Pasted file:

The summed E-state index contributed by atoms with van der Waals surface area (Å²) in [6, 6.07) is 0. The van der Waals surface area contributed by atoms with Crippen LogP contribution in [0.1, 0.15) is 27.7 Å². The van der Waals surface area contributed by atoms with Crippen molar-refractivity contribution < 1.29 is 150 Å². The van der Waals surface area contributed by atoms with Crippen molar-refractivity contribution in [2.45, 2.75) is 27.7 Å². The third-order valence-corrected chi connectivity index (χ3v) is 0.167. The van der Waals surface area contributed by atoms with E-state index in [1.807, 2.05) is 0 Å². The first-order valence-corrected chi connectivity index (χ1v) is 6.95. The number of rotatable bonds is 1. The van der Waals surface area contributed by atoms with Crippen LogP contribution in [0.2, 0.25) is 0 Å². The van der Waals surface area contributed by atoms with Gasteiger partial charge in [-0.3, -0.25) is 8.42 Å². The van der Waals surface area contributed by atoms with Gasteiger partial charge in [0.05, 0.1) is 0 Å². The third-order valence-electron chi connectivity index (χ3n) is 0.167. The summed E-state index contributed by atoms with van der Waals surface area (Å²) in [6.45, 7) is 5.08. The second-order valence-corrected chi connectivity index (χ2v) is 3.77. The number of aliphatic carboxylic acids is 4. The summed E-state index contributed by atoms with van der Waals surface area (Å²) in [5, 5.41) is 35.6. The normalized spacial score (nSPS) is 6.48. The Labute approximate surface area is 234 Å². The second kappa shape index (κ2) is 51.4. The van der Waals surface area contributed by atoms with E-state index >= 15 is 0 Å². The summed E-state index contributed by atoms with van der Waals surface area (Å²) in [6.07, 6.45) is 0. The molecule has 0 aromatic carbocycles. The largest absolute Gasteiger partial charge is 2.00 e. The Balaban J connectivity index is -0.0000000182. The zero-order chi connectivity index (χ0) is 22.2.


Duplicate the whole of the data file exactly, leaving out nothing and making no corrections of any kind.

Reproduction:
The summed E-state index contributed by atoms with van der Waals surface area (Å²) in [6, 6.07) is 0. The van der Waals surface area contributed by atoms with Crippen LogP contribution in [0.1, 0.15) is 27.7 Å². The van der Waals surface area contributed by atoms with Crippen molar-refractivity contribution < 1.29 is 150 Å². The van der Waals surface area contributed by atoms with Crippen molar-refractivity contribution in [2.45, 2.75) is 27.7 Å². The third-order valence-corrected chi connectivity index (χ3v) is 0.167. The van der Waals surface area contributed by atoms with E-state index in [1.807, 2.05) is 0 Å². The first-order valence-corrected chi connectivity index (χ1v) is 6.95. The number of rotatable bonds is 1. The van der Waals surface area contributed by atoms with Crippen LogP contribution in [0.2, 0.25) is 0 Å². The van der Waals surface area contributed by atoms with Gasteiger partial charge in [-0.3, -0.25) is 8.42 Å². The van der Waals surface area contributed by atoms with Gasteiger partial charge in [0.05, 0.1) is 0 Å². The third-order valence-electron chi connectivity index (χ3n) is 0.167. The summed E-state index contributed by atoms with van der Waals surface area (Å²) in [6.45, 7) is 5.08. The second-order valence-corrected chi connectivity index (χ2v) is 3.77. The number of aliphatic carboxylic acids is 4. The summed E-state index contributed by atoms with van der Waals surface area (Å²) in [5, 5.41) is 35.6. The normalized spacial score (nSPS) is 6.48. The Labute approximate surface area is 234 Å². The second kappa shape index (κ2) is 51.4. The van der Waals surface area contributed by atoms with E-state index >= 15 is 0 Å². The summed E-state index contributed by atoms with van der Waals surface area (Å²) in [6.07, 6.45) is 0. The molecule has 0 aromatic carbocycles. The largest absolute Gasteiger partial charge is 2.00 e. The Balaban J connectivity index is -0.0000000182. The zero-order chi connectivity index (χ0) is 22.2.